Offline MagicRat

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Re: Hallertau hop addition help
« Reply #19 on: May 13, 2021, 08:06:39 PM »
I use almost exclusively HFM for my German style beers (Saaz in Czech pils).  In a pils, I’ll use a traditional 60-30-10 schedule adjusting amounts and times as needed depending on AA% to get to ~35-40 IBUs.
Some brewers I know who are heavy into German and Czech brewing suggest that brewers in those countries do not add hops with less than 30 minutes left in the boil.  On one hand I keep this in mind if I think I want to make something "traditional" but OTOH, I have heard brewers say that as homebrewers we need to get to the finish line however we have to and with whatever processes make the best beer regardless of whether it's "traditional" or not.  This might be a good time to repeat myself ad nauseam and mention that our German or Czech beers might be even better if we used the freshest hops in our brewery... not necessarily HMF or Saaz but Edelweiss or Sterling because they may be fresher than Euro hops that crossed the pond.

A pilsner is pretty much the one German/Czech style where I do want some hop aroma from a late addition. 

Offline neuse

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Re: Hallertau hop addition help
« Reply #20 on: May 13, 2021, 08:48:08 PM »
I've used HMF in a hop stand (20 minutes at 180F) and actually got an offensive aroma. Did it again to make sure and got the same result.

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Re: Hallertau hop addition help
« Reply #21 on: May 13, 2021, 09:40:35 PM »
I use almost exclusively HFM for my German style beers (Saaz in Czech pils).  In a pils, I’ll use a traditional 60-30-10 schedule adjusting amounts and times as needed depending on AA% to get to ~35-40 IBUs.
Some brewers I know who are heavy into German and Czech brewing suggest that brewers in those countries do not add hops with less than 30 minutes left in the boil.  On one hand I keep this in mind if I think I want to make something "traditional" but OTOH, I have heard brewers say that as homebrewers we need to get to the finish line however we have to and with whatever processes make the best beer regardless of whether it's "traditional" or not.  This might be a good time to repeat myself ad nauseam and mention that our German or Czech beers might be even better if we used the freshest hops in our brewery... not necessarily HMF or Saaz but Edelweiss or Sterling because they may be fresher than Euro hops that crossed the pond.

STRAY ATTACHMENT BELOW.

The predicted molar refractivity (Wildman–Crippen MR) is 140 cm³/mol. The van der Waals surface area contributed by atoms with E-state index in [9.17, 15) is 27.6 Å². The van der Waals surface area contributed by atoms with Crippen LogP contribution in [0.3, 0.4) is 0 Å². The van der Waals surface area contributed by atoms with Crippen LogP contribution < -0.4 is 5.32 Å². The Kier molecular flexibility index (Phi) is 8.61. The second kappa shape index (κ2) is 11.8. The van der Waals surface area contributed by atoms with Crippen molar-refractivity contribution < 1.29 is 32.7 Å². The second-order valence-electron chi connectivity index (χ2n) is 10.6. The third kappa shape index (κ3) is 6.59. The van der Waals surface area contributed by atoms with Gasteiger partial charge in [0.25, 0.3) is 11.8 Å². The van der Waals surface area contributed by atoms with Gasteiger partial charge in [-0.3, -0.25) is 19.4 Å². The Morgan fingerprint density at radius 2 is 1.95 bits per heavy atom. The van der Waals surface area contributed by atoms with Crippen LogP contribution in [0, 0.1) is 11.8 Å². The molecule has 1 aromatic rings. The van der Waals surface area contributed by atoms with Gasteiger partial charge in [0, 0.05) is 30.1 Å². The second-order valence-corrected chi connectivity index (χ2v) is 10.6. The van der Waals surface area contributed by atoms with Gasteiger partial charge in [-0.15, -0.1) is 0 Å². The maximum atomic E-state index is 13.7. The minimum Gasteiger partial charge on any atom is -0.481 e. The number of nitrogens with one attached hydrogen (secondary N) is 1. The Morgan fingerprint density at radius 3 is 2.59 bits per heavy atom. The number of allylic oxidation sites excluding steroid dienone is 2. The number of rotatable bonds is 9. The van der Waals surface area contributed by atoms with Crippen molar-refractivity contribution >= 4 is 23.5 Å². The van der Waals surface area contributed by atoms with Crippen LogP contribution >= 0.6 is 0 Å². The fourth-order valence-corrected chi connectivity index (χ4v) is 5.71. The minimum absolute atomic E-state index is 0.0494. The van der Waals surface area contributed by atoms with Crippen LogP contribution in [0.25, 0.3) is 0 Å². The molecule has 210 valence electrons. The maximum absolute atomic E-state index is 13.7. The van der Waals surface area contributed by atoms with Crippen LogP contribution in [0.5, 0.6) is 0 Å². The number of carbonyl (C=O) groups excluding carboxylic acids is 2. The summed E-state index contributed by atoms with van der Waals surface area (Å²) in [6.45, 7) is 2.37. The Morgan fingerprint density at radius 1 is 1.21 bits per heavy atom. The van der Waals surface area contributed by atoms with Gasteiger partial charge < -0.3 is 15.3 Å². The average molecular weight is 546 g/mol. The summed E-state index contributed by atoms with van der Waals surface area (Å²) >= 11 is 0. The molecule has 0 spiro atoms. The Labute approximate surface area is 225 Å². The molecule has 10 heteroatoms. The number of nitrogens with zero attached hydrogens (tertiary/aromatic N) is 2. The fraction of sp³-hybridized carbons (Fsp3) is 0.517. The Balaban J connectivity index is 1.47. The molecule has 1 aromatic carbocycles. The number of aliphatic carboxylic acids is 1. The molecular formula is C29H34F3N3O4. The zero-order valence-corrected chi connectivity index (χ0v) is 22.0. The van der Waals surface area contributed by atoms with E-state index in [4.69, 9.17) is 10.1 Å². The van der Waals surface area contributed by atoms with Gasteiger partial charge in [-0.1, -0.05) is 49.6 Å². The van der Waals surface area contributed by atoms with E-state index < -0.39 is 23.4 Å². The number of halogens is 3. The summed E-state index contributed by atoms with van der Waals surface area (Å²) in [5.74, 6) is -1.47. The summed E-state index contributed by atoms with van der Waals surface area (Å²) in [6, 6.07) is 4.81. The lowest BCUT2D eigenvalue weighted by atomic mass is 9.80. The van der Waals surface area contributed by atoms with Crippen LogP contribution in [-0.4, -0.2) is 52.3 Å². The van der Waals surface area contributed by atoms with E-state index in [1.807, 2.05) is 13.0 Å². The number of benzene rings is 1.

A pilsner is pretty much the one German/Czech style where I do want some hop aroma from a late addition.
It's wild because some of these breweries will do 90 or 120 minute boils and add small amounts along the way and end up with a decent hop character... probably because they're adding a good amount of hops because the hops are low AA%... especially in the Czech versions.  In the German versions I wonder how how of that hop crispness is actually coming from the slightly-harder water as opposed to the hops.  The Czechs are brewing with softer water which mute hops and so they need to add more to make up for it.  And the story goes that they do not add hops with less than 30 minutes left which could be nonsense too. 
Ken from Chicago. 
A day without beer is like... just kidding, I have no idea.

Offline MNWayne

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Re: Hallertau hop addition help
« Reply #22 on: May 15, 2021, 01:49:44 AM »
In my German/Czech lagers I always use Magnum and a nobel for bittering, and then usually 2 nobels for 10 minutes, usually Hallertau and Saaz.  I have a   Magnum/MtHood (bittering), Mittelfrue/MtHood (10 min.) in the fermenter right now. Can't wait to see how it turns out.
Far better to dare mighty things....